Parenting Styles: 3 Different Styles

Last Updated: 25 Mar 2020
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According to Diana Baumrind, a clinical and developmental psychologist, parents will use one of three parenting styles. Baumrind based these three parenting styles on four factors; Disciplinary strategies, Warmth and Nurturance, Communication styles and expectations of maturity and control, these were identified as the four dimensions of parenting. I will now discuss the three parenting styles and the impacts these styles have on children’s behaviour. Baumrind’s three parenting style’s, based on the four dimensions of parenting are; Authoritarian, Permissive and Authoritative.

Authoritarian parents set very strict disciplinary rules; they expect their children to follow strict rules and regulations with strict boundaries. They exert their control over their children by telling them what they can and can’t do, without giving them choices or options. Authoritarian parents often scold and punish their children, often in a harsh manner, for not following their rules. Words and phrases an Authoritarian parent may use might include; “‘No you can’t .... ’, ‘Because I say so, that’s why’, ‘Do it, do it NOW! ” (2013) According to Baumrind, these parents are “obedience and status orientated and expect their orders to be obeyed without explanation” (1991) Permissive parents make very few demands on their children and rarely discipline or punish them.

They have low expectations of self-control and maturity and are often communicative and nurturing with their children, preferring to be more of a friend than a parent. Words and phrases a Permissive parent may use might include; “’It’s up to you. If that’s what you really want to do then .... ’’The reason for wanting you to ...... is ....... ’Well, if you don’t feel like it ..... ’” (2013) According to Baumrind, Permissive parents “are more responsive than they are demanding. They are non-traditional and lenient and do not require mature behaviour, they allow considerable self-regulation and avoid confrontation” (1991) Authoritative parenting style is very much like the Authoritarian parenting style in as much as they also like to establish rules and guidelines that their children are expected to follow, however, this style is much more lenient as these parents realise that sometimes flexibility is required.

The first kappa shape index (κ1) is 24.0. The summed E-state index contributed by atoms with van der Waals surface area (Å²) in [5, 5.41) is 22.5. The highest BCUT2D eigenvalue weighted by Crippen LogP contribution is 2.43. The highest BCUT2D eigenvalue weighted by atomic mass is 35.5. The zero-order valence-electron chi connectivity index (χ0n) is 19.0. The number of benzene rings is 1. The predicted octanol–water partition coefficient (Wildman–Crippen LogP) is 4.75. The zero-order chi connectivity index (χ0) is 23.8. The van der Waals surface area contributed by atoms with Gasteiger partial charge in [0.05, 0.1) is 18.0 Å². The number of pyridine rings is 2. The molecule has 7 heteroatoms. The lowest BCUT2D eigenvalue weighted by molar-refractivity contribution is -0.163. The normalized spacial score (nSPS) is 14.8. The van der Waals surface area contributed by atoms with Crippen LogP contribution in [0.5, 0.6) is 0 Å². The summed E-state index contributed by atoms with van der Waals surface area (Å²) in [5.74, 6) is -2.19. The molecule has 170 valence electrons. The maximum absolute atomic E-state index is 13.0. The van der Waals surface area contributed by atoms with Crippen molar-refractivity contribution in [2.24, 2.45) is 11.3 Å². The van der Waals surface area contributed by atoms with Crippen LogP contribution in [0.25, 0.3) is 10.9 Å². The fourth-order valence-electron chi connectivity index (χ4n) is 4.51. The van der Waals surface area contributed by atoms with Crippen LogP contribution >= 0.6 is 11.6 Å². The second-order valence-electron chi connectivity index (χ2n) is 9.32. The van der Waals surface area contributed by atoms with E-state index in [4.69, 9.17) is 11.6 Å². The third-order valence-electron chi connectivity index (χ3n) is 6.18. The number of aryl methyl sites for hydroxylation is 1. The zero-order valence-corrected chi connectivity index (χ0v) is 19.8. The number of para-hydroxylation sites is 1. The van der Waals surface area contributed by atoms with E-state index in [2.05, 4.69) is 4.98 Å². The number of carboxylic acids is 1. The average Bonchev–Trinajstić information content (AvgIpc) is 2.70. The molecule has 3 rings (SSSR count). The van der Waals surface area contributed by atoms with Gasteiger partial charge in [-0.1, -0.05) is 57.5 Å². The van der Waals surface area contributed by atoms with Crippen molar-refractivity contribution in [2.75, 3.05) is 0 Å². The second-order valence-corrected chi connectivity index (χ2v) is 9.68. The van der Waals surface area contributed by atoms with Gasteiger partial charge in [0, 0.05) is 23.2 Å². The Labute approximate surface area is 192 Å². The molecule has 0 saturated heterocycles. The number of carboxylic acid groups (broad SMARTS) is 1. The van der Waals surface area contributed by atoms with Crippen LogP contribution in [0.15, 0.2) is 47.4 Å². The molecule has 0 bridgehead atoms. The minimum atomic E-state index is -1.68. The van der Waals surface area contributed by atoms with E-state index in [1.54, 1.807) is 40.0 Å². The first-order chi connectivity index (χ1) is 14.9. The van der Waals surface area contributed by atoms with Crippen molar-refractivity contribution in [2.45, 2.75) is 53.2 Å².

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When children fail to meet expectations, the parents are nurturing and forgiving. Authoritative parents are responsive to their children and are willing to listen to and answer questions asked by the child / children. Words and phrases an Authoritative parent may use might include;”’This is my view..... but what are your thoughts? ’, ‘Sorry, but I thought we agreed ...... ’” (2013) Baumrind suggests that these parents “monitor and impart clear standards for their children’s conduct.

They are assertive, but not intrusive and restrictive. Their disciplinary methods are supportive rather than punitive. They want their children to be assertive as well as socially responsible and self-regulated as well as co-operative” (1991) Behaviour can be both good and bad, of the three parenting styles, the Authoritarian is the most ineffective as children will be obedient, but disrespectful, angry, mistrustful, defiant, withdrawn and rebellious (as they grow up) due to the strict rules and regulations set by the parents.

Permissive parenting is deemed a very negligent style of parenting due to the lack of rules and boundaries, although impacts can be both negative and positive, children of permissive parents tend to be irresponsible, impulsive, immature, insecure, demanding, self-centred and will show a poor performance academically, but positive impacts are better social skills and belief in themselves.

The Authoritative style has to be the best style of parenting as they exercise a balanced control over their children by setting clear standards, rules and guidelines with non-punitive punishment, whilst encouraging them to be independent individuals, they will listen to what the child has to say and is open to negotiation leading to happy, socially competent children who are independent and full of self-esteem.

It is not only parenting styles that impact on children’s behaviour; other factors in a child’s life can also affect behaviour, i. e. negative or traumatic family incidents like bereavement, illness, abuse, cultural and religious beliefs, bullying and peer pressure to name but a few, for example; “Thomas found it hard to adjust to sharing his parents with Rowanna when she was first born” causing his behaviour to change dramatically. (Open University 2013, pg32)

To conclude, I have shown that parenting styles vary considerably, have different impacts on children and behaviour and all have negative and positive effects and that it is not just parenting styles that impact on children’s behaviour, as children raised in dramatically different environments can later grow up to have remarkably similar personalities and also children who share a home and are raised in the same manner, can grow up to have dramatically different personalities.

But of the three parenting style’s, the one deemed to be the best style of parenting is the Authoritative parenting style, as it is a well balanced style with warmth, support and acceptance. There is control over children but without being controlling. There are firm rules and guidelines set in place, but there is room for flexibility when needed leading to happy, socially competent, independent, confident high achieving children.

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Parenting Styles: 3 Different Styles. (2017, May 20). Retrieved from

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